An important new ruling from the 11th Circuit Court of Appeals (whose decisions directly control federal lawsuits in Georgia, Alabama, and Florida) clarifies how expansive federal law’s prohibition against retaliation really is. The decision illustrates that the provision is quite broad, meaning that it can be a vital tool for workers who’ve been harmed at work for standing up against discrimination or harassment. If it’s happened to you, don’t delay in contacting an experienced Atlanta employment retaliation lawyer who can advise you about how best to pursue your case.
The employee and plaintiff in the case, J.P., was a senior HR manager at an Alabama paper mill. Before starting at the paper mill, she was an HR worker for a hospital network.
In June 2017, the HR manager allegedly informed the mill’s plant manager that “she believed two black employees… may have a valid race discrimination complaint.” The complaint alleged that, in response, the plant manager told J.P. “you are not going to tell me how to run this mill!”
Just a few weeks later, the plant manager allegedly began complaining about J.P. to her supervisor. On July 12, J.P.’s Atlanta-based supervisor traveled to the Alabama mill and quizzed her about a deposition she attended two weeks earlier. J.P. informed the supervisor that the deposition regarded legal action taken by three employees at her previous job who alleged pregnancy discrimination and FMLA violations.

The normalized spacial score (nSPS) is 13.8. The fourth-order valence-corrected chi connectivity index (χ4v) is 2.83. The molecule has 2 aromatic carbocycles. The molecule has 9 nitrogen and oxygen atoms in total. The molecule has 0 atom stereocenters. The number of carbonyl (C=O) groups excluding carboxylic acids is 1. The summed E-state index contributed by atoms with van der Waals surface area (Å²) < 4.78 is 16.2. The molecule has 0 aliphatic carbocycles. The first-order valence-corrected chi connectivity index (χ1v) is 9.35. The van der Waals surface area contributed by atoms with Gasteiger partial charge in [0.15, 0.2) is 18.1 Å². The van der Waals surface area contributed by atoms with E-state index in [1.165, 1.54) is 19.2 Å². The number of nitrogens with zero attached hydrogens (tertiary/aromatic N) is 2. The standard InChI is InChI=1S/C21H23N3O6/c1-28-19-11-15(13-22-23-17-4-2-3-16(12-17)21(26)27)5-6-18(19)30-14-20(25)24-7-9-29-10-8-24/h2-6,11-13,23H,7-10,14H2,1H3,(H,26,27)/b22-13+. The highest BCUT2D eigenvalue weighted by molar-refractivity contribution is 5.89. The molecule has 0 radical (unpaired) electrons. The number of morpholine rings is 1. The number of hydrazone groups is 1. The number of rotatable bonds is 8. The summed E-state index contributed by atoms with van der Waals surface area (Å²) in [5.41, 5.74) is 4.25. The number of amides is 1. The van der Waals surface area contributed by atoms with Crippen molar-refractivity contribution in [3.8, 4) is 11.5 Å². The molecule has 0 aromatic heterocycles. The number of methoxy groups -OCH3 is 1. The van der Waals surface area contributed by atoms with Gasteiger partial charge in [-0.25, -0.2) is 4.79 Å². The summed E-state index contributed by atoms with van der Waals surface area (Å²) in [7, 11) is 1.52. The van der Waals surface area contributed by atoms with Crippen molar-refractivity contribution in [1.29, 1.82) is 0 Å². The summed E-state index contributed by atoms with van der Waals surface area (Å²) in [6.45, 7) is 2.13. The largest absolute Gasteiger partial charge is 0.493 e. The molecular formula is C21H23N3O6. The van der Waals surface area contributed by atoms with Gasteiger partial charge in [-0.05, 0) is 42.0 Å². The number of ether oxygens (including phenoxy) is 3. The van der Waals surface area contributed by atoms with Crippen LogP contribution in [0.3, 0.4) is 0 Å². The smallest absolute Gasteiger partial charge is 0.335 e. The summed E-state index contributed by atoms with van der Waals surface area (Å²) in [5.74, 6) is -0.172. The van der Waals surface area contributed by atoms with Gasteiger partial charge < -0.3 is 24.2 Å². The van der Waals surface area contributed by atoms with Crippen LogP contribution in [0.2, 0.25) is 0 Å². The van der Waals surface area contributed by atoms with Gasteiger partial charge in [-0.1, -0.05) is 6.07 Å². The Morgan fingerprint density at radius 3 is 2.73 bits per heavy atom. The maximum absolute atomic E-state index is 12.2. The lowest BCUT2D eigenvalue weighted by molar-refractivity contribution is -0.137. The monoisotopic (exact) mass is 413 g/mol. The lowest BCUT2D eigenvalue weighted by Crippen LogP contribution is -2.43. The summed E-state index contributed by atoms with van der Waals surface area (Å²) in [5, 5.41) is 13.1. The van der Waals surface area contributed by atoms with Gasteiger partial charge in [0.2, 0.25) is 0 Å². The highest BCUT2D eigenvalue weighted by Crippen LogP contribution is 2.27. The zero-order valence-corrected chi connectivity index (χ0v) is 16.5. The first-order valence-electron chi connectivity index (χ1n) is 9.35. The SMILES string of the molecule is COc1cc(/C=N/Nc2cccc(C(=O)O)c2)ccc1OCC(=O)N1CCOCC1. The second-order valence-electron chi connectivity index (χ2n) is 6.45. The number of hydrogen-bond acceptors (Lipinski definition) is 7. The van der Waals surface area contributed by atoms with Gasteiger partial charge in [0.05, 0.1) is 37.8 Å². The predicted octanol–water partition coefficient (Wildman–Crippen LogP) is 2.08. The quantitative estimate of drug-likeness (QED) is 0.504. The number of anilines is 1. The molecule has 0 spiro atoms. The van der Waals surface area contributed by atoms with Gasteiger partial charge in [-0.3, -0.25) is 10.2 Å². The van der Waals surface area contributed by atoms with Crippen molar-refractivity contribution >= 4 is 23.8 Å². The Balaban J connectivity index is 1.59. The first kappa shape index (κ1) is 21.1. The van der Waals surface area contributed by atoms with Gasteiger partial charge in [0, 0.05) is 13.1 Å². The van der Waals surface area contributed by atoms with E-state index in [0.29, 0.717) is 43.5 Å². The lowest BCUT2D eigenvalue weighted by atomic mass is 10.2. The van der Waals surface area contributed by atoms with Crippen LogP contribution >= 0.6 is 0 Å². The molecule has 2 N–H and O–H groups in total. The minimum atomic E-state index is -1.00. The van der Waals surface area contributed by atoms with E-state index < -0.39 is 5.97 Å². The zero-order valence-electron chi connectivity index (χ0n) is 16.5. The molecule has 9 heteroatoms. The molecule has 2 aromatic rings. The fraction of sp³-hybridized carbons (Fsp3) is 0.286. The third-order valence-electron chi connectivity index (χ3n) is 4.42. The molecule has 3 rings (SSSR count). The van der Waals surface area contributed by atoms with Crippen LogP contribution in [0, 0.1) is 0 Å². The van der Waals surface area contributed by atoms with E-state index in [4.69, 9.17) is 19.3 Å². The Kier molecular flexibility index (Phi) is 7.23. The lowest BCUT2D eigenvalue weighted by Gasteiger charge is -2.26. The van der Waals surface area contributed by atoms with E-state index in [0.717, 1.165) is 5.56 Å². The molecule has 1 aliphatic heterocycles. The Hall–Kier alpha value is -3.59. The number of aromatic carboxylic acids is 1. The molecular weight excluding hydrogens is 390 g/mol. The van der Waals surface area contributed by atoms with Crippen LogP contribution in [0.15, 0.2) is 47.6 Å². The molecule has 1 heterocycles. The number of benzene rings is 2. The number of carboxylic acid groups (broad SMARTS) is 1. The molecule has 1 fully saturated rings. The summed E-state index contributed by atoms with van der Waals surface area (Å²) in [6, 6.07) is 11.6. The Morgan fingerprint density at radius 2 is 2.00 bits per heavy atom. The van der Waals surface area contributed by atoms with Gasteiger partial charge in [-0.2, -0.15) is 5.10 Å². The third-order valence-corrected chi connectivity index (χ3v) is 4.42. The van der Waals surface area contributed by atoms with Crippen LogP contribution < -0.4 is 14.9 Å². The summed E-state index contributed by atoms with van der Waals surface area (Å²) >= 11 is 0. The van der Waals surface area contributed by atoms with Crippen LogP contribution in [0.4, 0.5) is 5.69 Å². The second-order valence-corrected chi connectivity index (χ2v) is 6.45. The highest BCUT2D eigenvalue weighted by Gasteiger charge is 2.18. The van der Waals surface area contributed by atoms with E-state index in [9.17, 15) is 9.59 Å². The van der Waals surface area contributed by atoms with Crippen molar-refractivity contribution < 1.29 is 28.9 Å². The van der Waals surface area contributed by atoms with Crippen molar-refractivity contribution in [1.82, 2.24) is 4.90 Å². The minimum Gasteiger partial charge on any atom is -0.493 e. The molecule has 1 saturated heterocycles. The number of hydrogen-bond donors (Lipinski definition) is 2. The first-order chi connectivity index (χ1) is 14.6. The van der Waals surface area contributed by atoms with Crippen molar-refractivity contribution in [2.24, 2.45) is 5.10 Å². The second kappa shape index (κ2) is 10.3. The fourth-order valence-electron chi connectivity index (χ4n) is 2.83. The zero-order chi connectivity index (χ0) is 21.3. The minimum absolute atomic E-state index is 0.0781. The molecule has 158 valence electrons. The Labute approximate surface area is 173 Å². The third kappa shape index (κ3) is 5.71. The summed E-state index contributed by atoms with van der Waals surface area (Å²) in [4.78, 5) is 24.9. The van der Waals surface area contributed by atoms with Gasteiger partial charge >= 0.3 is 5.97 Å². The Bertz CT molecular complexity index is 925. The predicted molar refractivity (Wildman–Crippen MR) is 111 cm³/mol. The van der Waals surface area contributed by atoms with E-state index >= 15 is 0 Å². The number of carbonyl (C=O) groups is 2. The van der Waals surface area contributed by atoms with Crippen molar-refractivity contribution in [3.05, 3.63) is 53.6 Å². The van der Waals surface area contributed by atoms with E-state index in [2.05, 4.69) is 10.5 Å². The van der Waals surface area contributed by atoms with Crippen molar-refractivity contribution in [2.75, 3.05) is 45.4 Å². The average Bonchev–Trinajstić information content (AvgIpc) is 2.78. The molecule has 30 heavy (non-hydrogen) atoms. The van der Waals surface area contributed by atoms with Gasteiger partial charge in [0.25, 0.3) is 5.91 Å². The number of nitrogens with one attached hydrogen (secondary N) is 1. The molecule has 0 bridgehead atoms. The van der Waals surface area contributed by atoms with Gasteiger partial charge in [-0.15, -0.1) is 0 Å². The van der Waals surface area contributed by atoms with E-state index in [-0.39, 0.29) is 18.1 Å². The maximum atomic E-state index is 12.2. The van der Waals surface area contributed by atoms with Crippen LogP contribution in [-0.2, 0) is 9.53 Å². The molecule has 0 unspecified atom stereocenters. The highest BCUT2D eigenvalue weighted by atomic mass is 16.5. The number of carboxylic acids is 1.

She also indicated that she had testified “on behalf of the ladies.” The supervisor allegedly responded that offering testimony in support of the employees “meant she ‘went against’ her previous employer” and doing so “made things clear” to him.
Exactly one week later, the employer fired J.P., so she sued for race discrimination and retaliation in violation of Title VII.
What is — and Isn’t — Protected Activity
When it comes to retaliation cases, you need proof that you engaged in a protected activity and that your protected activity was the trigger for the adverse action you subsequently endured.
A central thrust of the employer’s defense was that J.P. never engaged in protected activity, as the deposition she gave was in opposition to the discriminatory practices of a previous employer, and “protected activity” only covered opposing illegal practices by the (current) employer that took the adverse action.
The 11th Circuit rejected that argument, pointing out that the law contained nothing that limited “protected activity” to opposing current employers. The law, the court noted, bars retaliation by an employer resulting from an employee’s opposition to “any… unlawful employment practice.” The law “makes no distinction between illegal practices by current employers and illegal practices by former employers… Opposition is opposition, and any unlawful employment practice is any unlawful employment practice,” the court succinctly summarized.
As a result, J.P.’s deposition against her former employer was a protected activity, and the termination by her current employer was potentially an instance of illegal retaliation.
Standing up and speaking out against discrimination, harassment, and other illegal workplace practices is the right thing to do, and you shouldn’t face harmful repercussions for doing so. That’s true whether you spoke out against your current employer or another employer. When it becomes necessary to take a retaliation case to court, look to the knowledgeable Atlanta employment retaliation attorneys at the law firm of Parks, Chesin & Walbert for the skillful, diligent, and experience-driven representation your case deserves. Contact us through this website or at 404-873-8048 to schedule a consultation.